As the ideas could be about anything, there were plenty suggestions for the workplace and not just product ideas. Things like ‘a wiping cloth in the cafeteria’ and ‘energy saving posters’ to name a few. This all culminates to an average of around 500 entries a year with one particular year tallying 1200 submissions. One employee is said to have even submitted more than 200 ideas.
Akio’s ethos is a simple one. “A company is only as strong as its staff. I use to cost savings to motive my staff.”
During the ‘90s when Japan’s bubble economy burst, companies suddenly had more breathing space. In response, Akio decided to shorten his staff’s hours and also gave them extra time-off.
The working hours were revised to 8:30am~4:45pm which also included a 1hour lunch break. Over time and taking work home was strictly prohibited. In terms of holidays, staff were now entitled to 140 days off a year and could also apply for a further 40 days paid leave. No matter what anyone said, Akio wanted his staff to take ample time-off. So much so that now the company closes its office for 20 days during the New Year period.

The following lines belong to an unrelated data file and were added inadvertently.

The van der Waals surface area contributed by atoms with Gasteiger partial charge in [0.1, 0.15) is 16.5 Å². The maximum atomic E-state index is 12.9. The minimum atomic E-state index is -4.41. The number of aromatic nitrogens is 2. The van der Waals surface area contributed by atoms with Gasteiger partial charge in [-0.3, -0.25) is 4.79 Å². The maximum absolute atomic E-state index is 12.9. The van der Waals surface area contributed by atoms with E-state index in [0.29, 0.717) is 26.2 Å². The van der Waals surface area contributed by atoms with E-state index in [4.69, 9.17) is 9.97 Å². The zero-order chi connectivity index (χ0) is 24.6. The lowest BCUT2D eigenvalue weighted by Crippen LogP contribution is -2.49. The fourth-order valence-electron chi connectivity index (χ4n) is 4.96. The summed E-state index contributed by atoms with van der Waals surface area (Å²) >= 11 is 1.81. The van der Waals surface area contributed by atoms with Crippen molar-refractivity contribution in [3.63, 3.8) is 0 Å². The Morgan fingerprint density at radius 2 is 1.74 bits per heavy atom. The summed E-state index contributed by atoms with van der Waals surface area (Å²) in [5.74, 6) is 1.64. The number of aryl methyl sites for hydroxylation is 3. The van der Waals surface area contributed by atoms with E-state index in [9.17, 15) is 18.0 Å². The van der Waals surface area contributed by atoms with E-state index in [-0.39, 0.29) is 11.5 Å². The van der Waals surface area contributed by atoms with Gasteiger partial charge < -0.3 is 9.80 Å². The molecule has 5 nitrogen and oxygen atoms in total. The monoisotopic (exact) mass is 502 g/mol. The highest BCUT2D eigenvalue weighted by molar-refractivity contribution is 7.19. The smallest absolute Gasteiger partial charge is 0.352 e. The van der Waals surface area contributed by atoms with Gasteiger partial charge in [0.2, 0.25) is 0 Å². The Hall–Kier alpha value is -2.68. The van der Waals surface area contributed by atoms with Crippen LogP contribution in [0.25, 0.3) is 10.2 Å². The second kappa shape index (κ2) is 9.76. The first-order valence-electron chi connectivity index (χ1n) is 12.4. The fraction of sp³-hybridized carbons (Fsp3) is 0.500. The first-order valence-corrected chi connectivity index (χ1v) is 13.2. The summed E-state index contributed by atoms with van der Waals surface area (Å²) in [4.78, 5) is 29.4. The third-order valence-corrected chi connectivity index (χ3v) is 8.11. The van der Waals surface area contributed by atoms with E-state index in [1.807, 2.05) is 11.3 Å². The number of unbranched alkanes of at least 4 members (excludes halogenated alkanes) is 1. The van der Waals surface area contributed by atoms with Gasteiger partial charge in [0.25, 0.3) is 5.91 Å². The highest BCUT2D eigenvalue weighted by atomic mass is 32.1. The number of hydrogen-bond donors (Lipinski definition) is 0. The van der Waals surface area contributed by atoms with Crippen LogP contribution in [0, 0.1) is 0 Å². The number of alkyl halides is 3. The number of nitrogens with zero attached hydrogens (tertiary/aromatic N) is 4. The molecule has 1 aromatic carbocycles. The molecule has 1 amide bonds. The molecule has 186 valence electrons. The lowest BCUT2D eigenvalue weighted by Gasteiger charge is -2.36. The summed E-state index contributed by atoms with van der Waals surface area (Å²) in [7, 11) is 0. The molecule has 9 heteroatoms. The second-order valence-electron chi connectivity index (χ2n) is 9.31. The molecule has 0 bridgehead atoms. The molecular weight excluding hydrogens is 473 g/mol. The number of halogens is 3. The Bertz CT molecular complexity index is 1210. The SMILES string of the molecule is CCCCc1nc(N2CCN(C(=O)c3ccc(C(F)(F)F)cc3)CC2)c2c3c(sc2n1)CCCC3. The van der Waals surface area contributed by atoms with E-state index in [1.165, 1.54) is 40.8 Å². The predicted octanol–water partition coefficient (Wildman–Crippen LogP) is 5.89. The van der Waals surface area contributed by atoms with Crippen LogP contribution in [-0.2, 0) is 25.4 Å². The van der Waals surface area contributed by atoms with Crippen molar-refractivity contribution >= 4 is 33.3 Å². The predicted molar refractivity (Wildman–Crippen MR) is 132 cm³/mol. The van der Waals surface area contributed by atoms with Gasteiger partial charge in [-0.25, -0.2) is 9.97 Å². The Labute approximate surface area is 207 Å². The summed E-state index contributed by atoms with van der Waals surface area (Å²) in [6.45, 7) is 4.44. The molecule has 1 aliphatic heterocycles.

With so few days in the office, staff were forced to be more efficient and worked hard to finish their respective tasks. Meetings for announcements, communication and discussion are a common place in most Japanese companies, but even these were done away with. Akio proudly admits how allowing his staff to make their own decisions for streamlining their work even led to the opening of a second office.
Having generous amounts of time-off and little overtime is a standard for most companies in the west. However, Akio explained with a smile that “this is on the premise that other staff members cover their work. We differ in that our staff are able to take consecutive days off and/or holidays without the need for cover. When I was on a business trip in Germany, everybody there would worry, asking me ‘…and you’re company’s ok?!’”